White matter disruption at the prodromal stage of Alzheimer's disease: Relationships with hippocampal atrophy and episodic memory performance

Florence Rémy, Nathalie Vayssière, Laure Saint-Aubert, Emmanuel Barbeau, Jérémie Pariente
2015 NeuroImage: Clinical  
White matter tract alterations have been consistently described in Alzheimer3s disease (AD). In particular, limbic fronto-temporal connections, which are critical to episodic memory function, may degenerate early in the course of the disease. However the relation between white matter tract degeneration, hippocampal atrophy and episodic memory impairment at the earliest stages of AD is still unclear. In this magnetic resonance imaging study, white matter integrity and hippocampal volumes were
more » ... luated in patients with amnestic mild cognitive impairment due to AD (Albert et al., 2011) (n = 22) and healthy controls (n = 15). Performance in various episodic memory tasks was also evaluated in each participant. Relative to controls, patients showed a significant reduction of white matter fractional anisotropy (FA) and increase of radial diffusivity (RD) in the bilateral uncinate fasciculus, parahippocampal cingulum and fornix. Within the patient group, significant intra-hemispheric correlations were notably found between hippocampal grey matter volume and FA in the uncinate fasciculus, suggesting a relationship between atrophy and disconnection of the hippocampus. Moreover, episodic recognition scores were related with uncinate fasciculus FA across patients. These results indicate that fronto-hippocampal connectivity is reduced from the earliest pre-demential stages of AD. Disruption of fronto-hippocampal connections may occur progressively, in parallel with hippocampal atrophy, and may specifically contribute to early initial impairment in episodic memory.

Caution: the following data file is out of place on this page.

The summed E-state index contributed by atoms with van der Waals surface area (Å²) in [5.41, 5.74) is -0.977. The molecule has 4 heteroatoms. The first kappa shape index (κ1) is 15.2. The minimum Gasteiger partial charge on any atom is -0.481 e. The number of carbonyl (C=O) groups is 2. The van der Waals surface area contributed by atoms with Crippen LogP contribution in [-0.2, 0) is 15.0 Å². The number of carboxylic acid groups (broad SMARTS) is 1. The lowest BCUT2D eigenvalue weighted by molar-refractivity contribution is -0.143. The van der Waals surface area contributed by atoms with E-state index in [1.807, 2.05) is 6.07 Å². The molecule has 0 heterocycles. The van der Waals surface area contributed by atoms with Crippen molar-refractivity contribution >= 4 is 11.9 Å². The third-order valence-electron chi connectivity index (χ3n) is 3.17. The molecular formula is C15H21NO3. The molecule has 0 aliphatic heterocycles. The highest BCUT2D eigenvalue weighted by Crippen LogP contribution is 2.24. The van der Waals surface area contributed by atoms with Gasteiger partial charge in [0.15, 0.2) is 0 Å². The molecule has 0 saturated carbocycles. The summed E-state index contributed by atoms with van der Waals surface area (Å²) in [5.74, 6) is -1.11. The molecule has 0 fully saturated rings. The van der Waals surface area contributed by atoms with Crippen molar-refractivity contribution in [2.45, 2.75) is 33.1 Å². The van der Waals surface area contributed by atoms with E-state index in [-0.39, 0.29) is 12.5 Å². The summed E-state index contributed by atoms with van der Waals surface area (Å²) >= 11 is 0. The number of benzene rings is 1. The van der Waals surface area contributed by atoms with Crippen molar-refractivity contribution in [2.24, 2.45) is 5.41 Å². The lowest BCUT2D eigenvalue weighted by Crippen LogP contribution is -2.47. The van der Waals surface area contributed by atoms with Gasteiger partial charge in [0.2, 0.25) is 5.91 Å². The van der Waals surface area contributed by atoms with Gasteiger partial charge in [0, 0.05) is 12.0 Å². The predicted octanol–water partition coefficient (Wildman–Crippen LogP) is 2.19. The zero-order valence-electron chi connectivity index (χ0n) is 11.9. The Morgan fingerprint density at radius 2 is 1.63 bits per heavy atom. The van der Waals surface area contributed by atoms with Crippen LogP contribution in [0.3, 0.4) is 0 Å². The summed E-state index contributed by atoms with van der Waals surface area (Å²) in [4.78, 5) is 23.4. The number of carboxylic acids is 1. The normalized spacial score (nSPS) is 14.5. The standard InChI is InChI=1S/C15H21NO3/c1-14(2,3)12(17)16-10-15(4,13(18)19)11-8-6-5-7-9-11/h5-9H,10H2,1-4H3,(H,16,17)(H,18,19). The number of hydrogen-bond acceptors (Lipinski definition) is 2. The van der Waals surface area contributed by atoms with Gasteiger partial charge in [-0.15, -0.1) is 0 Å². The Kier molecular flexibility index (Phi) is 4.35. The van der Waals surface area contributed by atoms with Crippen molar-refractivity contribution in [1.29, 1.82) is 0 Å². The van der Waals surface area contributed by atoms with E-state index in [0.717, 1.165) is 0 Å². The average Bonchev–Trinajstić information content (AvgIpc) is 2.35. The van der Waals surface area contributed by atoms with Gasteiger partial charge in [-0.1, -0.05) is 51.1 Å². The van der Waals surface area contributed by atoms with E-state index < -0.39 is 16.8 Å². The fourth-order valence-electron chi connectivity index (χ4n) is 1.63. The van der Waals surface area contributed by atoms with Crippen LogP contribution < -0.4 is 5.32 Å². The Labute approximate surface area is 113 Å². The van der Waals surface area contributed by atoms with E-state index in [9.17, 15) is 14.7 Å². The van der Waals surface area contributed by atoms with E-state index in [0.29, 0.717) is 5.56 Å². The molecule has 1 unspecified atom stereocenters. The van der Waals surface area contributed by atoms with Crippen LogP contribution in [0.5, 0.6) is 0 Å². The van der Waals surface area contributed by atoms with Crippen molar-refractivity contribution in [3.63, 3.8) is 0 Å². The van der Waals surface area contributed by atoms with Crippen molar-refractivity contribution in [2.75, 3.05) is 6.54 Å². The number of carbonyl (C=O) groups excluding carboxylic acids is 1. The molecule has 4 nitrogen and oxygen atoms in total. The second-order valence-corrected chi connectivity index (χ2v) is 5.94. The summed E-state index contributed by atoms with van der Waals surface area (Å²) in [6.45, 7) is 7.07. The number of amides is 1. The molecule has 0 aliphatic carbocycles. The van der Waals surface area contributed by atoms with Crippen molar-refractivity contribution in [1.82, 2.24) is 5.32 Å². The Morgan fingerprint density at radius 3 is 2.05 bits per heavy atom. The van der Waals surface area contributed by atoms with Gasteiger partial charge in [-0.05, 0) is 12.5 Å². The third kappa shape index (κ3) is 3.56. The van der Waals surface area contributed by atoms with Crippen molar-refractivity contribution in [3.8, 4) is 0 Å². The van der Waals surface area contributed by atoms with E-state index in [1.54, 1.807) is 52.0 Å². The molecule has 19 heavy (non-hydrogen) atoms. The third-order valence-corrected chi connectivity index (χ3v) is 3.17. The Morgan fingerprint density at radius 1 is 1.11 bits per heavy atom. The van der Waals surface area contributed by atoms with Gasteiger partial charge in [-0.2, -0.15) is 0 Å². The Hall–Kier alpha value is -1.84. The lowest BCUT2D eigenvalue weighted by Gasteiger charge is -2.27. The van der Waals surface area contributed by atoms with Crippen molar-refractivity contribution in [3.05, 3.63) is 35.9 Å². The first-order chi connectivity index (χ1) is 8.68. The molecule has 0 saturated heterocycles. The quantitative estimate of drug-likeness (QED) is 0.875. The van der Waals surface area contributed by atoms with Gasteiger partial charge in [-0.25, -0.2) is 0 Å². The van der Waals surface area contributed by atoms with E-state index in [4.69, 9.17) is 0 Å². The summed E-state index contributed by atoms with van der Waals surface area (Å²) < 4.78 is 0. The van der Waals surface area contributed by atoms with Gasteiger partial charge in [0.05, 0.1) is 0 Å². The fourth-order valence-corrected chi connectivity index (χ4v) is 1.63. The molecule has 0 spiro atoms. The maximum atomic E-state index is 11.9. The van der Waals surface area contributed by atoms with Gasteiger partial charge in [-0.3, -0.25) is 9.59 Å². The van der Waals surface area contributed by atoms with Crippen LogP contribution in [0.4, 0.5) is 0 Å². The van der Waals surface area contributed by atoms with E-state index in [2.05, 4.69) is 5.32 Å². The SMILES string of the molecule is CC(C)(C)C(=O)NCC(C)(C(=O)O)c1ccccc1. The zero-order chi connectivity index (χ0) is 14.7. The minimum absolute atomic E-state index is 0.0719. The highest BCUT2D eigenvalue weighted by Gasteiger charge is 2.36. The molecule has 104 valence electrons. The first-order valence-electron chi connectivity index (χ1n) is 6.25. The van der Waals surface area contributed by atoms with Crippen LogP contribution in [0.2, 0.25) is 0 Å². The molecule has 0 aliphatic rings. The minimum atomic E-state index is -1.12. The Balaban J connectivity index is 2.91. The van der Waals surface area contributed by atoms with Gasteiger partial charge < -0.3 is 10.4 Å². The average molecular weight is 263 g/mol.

doi:10.1016/j.nicl.2015.01.014 pmid:25685715 pmcid:PMC4326466 fatcat:vifuy46qrrh4zg3cooquf22etu